December 5, 2016
Allergies

Five Things to Know About Cedar Fever

Without a doubt, the number one thing most people KNOW they’re allergic to is mountain cedar. It seems to be in a category all by itself. It’s the one thing that makes people dread the onset of winter. And while the weather hasn’t been showing it, we’re approaching winter quickly. Soon the sky becomes yellow and smoggy from the pollen in the air and sneezing and coughing are heard across the state. If you’re part of large population of people who suffer from cedar fever every winter, here are five things you need to know.

This cedar season could be exceptionally strong

We’re seeing a high amount of rain in Central and North Texas this year, and that means that mountain cedar will be blooming even stronger and longer this season. Start preparing now before cedar season begins.

Learn to avoid cedar pollen

As tempting as it is to drive around town with the windows down enjoying the brisk air-keep your windows closed. The same goes for when you’re home while keeping your living area clean and home dust-free.

Clean inside and outside

Have a Neti Pot and saline rinse ready to go for when you start feeling allergy symptoms. However, nasal passages aren’t the only places cedar pollen sticks. Get used to washing your face and changing clothes after being outside for a long period of time. Pollen from mountain cedar is built to stick and your sweaters and skin are perfect places for it to find a home.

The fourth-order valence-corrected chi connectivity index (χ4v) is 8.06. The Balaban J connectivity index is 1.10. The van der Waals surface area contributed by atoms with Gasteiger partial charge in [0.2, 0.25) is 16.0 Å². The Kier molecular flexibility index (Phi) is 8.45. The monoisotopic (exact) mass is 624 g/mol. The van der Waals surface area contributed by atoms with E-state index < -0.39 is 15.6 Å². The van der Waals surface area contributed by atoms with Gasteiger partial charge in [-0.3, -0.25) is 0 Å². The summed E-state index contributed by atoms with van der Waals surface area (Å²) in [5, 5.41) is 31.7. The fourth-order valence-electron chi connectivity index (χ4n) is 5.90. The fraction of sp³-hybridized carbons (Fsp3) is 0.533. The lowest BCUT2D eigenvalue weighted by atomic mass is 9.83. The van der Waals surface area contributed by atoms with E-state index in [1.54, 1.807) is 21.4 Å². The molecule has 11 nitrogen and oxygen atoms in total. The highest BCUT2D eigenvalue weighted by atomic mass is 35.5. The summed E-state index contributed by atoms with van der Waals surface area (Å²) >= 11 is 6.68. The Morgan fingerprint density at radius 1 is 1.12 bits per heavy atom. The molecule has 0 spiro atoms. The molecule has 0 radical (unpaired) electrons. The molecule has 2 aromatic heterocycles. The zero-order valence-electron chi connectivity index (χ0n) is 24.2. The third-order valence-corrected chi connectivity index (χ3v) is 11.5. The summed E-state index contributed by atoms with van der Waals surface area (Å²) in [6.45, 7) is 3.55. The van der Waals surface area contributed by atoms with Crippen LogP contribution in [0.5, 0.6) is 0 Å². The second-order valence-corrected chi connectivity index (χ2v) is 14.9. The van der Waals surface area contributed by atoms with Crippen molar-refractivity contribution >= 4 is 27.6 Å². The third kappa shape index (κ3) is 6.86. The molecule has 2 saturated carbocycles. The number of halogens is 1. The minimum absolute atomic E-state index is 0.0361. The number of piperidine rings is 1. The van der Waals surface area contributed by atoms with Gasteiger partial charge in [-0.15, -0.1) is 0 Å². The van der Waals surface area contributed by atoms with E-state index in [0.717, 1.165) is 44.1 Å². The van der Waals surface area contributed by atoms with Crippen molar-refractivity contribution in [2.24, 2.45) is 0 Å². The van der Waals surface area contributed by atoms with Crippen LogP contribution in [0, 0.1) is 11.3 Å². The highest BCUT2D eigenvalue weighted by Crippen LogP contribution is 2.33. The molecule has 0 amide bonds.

Stock up on generic medicine now

It’s not uncommon to see the entire “Allergy” section of a drug store empty in December. Be prepared with sprays and antihistamines at home before your symptoms start.

Build a resistance to cedar

If you’re reading this, chances are you already know that mountain cedar affects you. Through immunotherapy, whether it be allergy drops or shots, you build a resistance to environment allergies. If you were to start immunotherapy now, you would already have a head start on achieving a significant amount of relief against your mountain cedar allergies next year.